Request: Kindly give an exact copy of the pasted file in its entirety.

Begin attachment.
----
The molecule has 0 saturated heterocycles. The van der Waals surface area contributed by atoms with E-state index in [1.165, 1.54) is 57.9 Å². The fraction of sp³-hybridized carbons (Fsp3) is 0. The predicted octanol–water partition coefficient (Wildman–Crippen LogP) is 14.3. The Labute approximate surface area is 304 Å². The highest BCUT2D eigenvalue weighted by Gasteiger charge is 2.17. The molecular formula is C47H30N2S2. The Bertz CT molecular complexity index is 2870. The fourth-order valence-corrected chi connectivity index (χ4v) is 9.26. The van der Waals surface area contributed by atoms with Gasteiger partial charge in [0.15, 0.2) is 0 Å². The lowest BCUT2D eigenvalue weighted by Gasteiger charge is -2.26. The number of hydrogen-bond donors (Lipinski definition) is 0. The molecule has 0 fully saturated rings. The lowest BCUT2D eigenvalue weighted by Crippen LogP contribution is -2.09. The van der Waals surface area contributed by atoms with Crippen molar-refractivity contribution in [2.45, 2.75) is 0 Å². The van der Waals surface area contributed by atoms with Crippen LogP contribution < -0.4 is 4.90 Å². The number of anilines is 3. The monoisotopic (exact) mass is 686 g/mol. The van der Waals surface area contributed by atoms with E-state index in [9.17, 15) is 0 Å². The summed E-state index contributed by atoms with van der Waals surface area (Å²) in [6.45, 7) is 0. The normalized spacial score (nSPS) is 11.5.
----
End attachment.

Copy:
The molecule has 0 saturated heterocycles. The van der Waals surface area contributed by atoms with E-state index in [1.165, 1.54) is 57.9 Å². The fraction of sp³-hybridized carbons (Fsp3) is 0. The predicted octanol–water partition coefficient (Wildman–Crippen LogP) is 14.3. The Labute approximate surface area is 304 Å². The highest BCUT2D eigenvalue weighted by Gasteiger charge is 2.17. The molecular formula is C47H30N2S2. The Bertz CT molecular complexity index is 2870. The fourth-order valence-corrected chi connectivity index (χ4v) is 9.26. The van der Waals surface area contributed by atoms with Gasteiger partial charge in [0.15, 0.2) is 0 Å². The lowest BCUT2D eigenvalue weighted by Gasteiger charge is -2.26. The number of hydrogen-bond donors (Lipinski definition) is 0. The molecule has 0 fully saturated rings. The lowest BCUT2D eigenvalue weighted by Crippen LogP contribution is -2.09. The van der Waals surface area contributed by atoms with Crippen molar-refractivity contribution in [2.45, 2.75) is 0 Å². The van der Waals surface area contributed by atoms with Crippen LogP contribution < -0.4 is 4.90 Å². The number of anilines is 3. The monoisotopic (exact) mass is 686 g/mol. The van der Waals surface area contributed by atoms with E-state index in [9.17, 15) is 0 Å². The summed E-state index contributed by atoms with van der Waals surface area (Å²) in [6.45, 7) is 0. The normalized spacial score (nSPS) is 11.5.